Project estimates give an indicator of how long and what resources are required to complete a project. There are many methods available such as formalised procedures based upon database of historical metrics taken from completed projects and applied using mathematical calculation through to pure guesstimates using ‘feel-good’ figures for the various stages of a project.
This article presents an overview of the Wideband Delphi software project estimation technique, a relatively simple iterative method using experts (the project team) to provide input and actively take part in the estimation process. The article will describe the technique and how to apply it on software projects, and also consider some of the benefits this technique can provide.
Software project estimates often have a habit of becoming predictions for the project schedule and resource requirements. However, no matter what estimation technique is used the result is still just an estimate. There is always a degree of uncertainty in the figures – hopefully this diminishes throughout the project lifecycle.
Software development is inherently unpredictable in nature. Therefore, any estimation figures produced need to be believable, first and foremost by the project team responsible for implementing the system. This is essential in order that the team collectively works together to realise the projects in-line with the estimation. There is also an additional effect that team confidence in the estimation figures will give your project stakeholders confidence.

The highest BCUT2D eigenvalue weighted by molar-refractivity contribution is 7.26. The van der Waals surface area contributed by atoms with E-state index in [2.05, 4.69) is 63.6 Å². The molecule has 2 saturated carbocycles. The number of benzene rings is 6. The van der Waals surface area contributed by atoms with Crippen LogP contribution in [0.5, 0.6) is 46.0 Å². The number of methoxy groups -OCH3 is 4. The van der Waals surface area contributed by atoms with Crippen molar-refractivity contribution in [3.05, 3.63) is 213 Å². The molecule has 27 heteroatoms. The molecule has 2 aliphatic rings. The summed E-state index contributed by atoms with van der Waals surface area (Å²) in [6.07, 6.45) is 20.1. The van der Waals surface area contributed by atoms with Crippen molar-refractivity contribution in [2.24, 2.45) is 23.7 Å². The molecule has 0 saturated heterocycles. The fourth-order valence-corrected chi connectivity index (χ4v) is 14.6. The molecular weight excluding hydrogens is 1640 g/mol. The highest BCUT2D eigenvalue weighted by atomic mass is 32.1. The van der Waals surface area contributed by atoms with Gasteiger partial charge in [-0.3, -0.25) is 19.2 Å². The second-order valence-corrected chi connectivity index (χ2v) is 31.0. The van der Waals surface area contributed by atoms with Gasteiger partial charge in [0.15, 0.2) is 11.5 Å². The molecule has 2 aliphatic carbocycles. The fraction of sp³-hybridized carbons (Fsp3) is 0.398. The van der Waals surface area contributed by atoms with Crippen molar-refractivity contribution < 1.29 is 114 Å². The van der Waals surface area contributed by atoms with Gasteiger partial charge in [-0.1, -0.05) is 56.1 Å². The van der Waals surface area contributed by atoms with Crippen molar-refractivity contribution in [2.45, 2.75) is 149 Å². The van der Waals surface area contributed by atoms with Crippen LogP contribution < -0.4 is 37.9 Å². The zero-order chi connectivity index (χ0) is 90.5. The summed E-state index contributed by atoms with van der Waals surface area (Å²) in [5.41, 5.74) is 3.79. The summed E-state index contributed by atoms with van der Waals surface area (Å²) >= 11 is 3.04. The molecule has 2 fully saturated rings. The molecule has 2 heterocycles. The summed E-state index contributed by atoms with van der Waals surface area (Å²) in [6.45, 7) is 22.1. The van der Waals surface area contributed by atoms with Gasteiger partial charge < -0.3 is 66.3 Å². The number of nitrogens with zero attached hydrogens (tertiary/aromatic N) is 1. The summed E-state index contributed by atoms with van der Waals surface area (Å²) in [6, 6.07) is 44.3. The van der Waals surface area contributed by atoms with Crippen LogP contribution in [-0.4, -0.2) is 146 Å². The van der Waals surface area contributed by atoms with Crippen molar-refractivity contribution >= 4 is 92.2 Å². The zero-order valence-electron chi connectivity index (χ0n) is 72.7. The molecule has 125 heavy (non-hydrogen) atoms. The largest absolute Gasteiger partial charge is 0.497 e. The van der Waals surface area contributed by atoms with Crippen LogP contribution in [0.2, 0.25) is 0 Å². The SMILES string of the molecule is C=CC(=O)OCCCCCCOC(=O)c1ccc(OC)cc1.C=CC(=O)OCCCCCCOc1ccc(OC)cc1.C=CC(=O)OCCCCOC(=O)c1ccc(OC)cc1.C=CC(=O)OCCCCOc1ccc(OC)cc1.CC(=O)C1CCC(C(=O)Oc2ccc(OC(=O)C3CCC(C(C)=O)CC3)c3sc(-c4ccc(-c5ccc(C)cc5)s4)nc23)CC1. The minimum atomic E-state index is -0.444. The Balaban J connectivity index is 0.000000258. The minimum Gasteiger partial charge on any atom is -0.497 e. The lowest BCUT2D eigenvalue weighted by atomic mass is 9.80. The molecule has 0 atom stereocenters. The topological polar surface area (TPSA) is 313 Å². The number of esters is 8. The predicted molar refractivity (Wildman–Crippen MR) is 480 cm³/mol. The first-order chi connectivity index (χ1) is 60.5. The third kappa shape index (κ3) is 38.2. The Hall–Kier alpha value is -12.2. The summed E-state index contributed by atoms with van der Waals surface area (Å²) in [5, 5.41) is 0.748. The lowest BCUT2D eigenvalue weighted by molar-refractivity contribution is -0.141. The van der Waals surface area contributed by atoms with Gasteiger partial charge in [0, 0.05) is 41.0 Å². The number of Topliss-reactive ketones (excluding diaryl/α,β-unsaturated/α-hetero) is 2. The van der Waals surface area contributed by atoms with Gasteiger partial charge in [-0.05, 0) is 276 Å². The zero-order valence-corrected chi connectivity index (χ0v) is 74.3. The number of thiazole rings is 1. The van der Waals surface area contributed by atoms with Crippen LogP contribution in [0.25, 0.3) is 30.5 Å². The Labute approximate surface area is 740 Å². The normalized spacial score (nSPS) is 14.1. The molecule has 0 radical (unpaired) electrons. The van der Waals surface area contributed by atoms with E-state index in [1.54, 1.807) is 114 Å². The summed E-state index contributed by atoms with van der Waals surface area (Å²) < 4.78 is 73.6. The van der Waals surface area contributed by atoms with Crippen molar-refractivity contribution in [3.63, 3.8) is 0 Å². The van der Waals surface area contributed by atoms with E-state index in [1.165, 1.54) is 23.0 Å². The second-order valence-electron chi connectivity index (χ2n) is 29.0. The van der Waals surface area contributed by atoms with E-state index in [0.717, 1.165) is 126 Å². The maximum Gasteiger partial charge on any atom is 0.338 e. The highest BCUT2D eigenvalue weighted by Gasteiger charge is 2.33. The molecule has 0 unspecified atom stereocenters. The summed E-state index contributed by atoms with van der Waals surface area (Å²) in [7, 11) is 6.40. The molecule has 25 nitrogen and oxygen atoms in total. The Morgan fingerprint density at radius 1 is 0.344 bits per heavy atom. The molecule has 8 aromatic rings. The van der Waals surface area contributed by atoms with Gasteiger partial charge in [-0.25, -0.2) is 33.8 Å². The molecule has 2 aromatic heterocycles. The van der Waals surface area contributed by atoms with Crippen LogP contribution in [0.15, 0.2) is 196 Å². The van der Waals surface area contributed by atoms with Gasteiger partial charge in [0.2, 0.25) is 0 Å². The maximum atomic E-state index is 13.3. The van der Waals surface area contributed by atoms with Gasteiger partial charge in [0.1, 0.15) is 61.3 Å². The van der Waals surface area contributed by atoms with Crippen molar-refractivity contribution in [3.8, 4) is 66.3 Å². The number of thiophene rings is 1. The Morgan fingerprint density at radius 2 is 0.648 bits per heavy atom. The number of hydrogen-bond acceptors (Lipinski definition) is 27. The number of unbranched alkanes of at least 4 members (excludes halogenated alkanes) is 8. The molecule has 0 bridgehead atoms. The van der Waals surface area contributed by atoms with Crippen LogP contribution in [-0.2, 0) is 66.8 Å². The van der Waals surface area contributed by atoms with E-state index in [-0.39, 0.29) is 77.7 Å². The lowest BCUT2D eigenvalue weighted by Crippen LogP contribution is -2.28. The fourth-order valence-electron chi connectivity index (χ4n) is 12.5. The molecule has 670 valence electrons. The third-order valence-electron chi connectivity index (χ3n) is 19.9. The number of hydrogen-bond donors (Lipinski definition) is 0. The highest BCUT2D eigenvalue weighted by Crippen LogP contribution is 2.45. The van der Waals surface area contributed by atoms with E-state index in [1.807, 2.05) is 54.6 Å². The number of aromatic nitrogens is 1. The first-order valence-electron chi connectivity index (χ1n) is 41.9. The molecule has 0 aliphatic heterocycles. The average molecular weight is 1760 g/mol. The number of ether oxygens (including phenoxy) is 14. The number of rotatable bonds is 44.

The importance of estimation is to try using best efforts understand the size of the project. One of the best ways of achieving this and at the same time getting the project team agreeing with the estimates is to actively include the team during the estimation process.
One such estimation technique that follows this ideal is Wideband Delphi (WBD). With this technique the project team members actually perform the role of estimators.
Unlike many formalised parametric estimation processes (COCOMO, Function Point Analysis…), Wide Band Delphi does not rely upon historical sets of metrics derived from previous projects. There are no magic formulae that are used. Instead the process uses the personal experience of the domain and technical expertise to derive the project estimation figures. These experts are the actual project team members.